Q. Before we were married, my husband purchased a two-bedroom home in Houston in the late ‘80s.  We married in 1993 and finished paying off the house by 1998. The house was built in the ‘30s and is showing its age (it has been for some time).  I think we should sell the home and invest the money in a new house.  I think the tax breaks we would receive would help offset some of the mortgage.  Wouldn’t the tax breaks be still better if we rented the house out and bought another?

My husband's argument is that it is better to own a house outright (and pay property taxes in cash every year) than to pay into a mortgage because a mortgage is a debt.
---R.P. by email from Houston, TX

A. Sorry, but tax deductions won’t overcome the fact that more expensive houses are, well, more expensive. They cost more to support.  Some readers will think this is too obvious to merit discussion, but you are not alone in your wishful thinking. Millions of people desperately want to believe that if they borrow enough money, their house will be virtually “free.”

 Alas, it doesn’t work that way. Let’s walk through an example.

Recently, the median resale price of houses in the Houston area was $147,200. You didn’t provide a value for your house, but let’s assume it is worth $125,000 and you net $117,500 from the sale because you have to pay a 6 percent Realtor commission. Now you move to a $200,000 house, reserving $7,500 for closing costs and moving expenses. You take out a $90,000 mortgage at 6 percent to complete the transaction.

What happens? 

First, your operating expenses will increase. Figure about $175 a month. You’ll also have a mortgage that costs about $540 a month. So your shelter costs will rise by about $715 a month. That’s a large increase from what you are now paying.  

Sadly, tax deductions don’t come to the rescue. With estimated real estate taxes of $4,600 a year and mortgage interest of $5,400 a year, your itemized deductions from shelter are only $10,000 a year. That’s short of the $10,700 standard deduction for a couple. The only way to get a tax break is to borrow a lot more money or have other deductions such as charitable contributions. Even if you had deductions that brought tax savings, it would reduce only a portion of the increased spending.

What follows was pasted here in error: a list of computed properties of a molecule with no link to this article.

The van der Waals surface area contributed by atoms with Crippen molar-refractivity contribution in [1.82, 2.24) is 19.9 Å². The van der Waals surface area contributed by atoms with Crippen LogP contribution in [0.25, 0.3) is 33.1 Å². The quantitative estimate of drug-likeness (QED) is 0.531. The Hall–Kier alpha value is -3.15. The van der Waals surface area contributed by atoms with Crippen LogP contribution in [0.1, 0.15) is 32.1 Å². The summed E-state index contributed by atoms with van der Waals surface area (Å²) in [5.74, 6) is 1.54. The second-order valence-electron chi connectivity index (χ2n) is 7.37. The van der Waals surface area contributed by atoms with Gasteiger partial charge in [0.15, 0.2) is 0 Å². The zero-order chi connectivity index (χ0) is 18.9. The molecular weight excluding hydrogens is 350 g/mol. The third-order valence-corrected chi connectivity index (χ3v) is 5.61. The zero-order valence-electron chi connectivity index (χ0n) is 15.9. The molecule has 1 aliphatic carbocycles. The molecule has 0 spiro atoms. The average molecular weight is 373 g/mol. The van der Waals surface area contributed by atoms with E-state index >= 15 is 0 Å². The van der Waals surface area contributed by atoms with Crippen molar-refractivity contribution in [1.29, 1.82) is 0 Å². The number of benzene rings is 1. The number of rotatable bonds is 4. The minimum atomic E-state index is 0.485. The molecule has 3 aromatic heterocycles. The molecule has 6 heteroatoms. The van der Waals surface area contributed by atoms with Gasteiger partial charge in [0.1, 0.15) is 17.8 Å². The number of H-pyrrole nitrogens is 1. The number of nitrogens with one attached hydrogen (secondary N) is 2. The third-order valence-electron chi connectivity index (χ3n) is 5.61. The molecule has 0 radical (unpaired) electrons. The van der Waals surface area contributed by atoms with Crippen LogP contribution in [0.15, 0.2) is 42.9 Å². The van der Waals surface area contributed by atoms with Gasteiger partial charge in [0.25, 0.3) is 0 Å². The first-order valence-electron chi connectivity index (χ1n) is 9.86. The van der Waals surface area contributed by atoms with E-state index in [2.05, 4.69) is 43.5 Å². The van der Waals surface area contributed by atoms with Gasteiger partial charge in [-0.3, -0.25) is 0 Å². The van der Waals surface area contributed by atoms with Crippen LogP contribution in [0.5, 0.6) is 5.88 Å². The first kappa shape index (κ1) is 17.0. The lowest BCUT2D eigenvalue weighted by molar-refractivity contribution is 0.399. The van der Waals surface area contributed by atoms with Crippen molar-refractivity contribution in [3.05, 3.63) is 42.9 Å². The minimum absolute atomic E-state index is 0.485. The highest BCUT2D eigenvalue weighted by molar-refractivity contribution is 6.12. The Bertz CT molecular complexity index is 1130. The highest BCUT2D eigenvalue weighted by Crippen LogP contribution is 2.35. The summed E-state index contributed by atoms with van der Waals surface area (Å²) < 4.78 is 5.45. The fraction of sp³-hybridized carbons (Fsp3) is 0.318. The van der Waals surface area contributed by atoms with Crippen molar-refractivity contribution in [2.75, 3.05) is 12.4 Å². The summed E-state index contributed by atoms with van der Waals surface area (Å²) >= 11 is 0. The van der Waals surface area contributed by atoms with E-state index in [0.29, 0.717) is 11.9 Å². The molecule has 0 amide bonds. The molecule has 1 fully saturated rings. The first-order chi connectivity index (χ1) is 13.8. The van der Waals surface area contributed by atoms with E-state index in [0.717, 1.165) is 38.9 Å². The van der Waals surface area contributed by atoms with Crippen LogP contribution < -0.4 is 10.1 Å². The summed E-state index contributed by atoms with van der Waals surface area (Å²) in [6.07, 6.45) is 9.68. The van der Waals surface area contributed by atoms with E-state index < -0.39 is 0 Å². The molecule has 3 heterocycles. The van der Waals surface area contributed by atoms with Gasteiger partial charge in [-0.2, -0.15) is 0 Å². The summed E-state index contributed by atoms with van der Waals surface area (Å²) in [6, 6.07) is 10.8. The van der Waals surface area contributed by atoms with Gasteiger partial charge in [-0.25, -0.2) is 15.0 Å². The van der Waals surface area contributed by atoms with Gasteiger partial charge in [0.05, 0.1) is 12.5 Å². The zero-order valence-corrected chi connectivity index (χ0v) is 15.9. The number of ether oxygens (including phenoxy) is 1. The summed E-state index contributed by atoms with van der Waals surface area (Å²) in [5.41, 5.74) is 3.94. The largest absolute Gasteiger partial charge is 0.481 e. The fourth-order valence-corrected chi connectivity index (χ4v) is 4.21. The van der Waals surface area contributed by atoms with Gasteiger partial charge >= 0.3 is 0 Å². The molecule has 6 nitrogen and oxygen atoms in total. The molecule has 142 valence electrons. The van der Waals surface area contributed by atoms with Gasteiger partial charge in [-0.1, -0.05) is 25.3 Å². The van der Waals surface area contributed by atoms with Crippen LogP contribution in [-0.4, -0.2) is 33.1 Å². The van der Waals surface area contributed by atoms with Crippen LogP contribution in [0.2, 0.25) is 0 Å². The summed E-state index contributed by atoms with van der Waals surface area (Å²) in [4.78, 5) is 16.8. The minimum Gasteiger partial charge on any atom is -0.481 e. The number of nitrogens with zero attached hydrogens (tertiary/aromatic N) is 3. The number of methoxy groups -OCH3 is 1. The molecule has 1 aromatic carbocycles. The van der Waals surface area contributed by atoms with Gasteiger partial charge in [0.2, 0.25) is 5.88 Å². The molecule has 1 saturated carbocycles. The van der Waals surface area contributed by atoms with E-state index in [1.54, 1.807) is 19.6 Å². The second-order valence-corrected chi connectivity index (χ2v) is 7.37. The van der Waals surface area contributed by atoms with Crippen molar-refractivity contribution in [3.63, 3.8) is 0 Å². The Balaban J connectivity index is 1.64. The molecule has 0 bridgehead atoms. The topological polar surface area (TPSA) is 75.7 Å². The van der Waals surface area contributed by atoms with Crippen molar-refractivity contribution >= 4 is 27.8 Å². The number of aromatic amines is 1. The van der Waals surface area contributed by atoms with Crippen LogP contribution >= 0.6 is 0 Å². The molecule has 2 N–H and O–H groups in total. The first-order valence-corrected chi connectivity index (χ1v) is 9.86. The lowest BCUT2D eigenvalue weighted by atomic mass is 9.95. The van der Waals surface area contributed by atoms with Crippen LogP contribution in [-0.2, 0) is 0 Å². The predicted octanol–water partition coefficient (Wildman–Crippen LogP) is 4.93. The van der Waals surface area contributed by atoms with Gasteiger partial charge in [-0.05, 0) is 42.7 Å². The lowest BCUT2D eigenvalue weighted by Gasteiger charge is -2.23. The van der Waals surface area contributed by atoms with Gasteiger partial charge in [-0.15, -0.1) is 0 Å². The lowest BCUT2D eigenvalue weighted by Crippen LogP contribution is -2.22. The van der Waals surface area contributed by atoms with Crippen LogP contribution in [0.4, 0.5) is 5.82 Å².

Does that mean you shouldn’t do it?   

No. It means you and your husband need to have a long talk about your priorities. You need to discuss what having a house you buy together means to you versus what having low shelter expenses means to him.

What about renting the old house and buying a new one? Sorry, that won’t do much for you either. First, you’ll be renting an old property in need of repairs and replacements--- so you probably won’t net much after expenses. And since the house was purchased in the late ‘80s, when prices in Houston were miserably depressed, you won’t have much
depreciation to cut the taxes on the rental income.

You’d also have two houses to take care of and the chance of the tenant who trashes your property and fails to pay the rent. Unless you have lots of extra cash reserves, owning one rental house is a pretty good formula for a financial mess. One of the common causes of personal bankruptcy in the Texas real estate crash of the ‘80s was the expense burden of owning a single rental house and a personal house. When the market turned them upside down--- owing more money than the houses could be sold for--- thousands of young homeowner/investors were driven into bankruptcy.

Finally, the expenses of your new house will be much higher because you’ll need to borrow all the money instead of only $90,000. Basically, you’re in a “can’t get there from here” position--- unless you and your husband, together, decide you want to spend more money on shelter.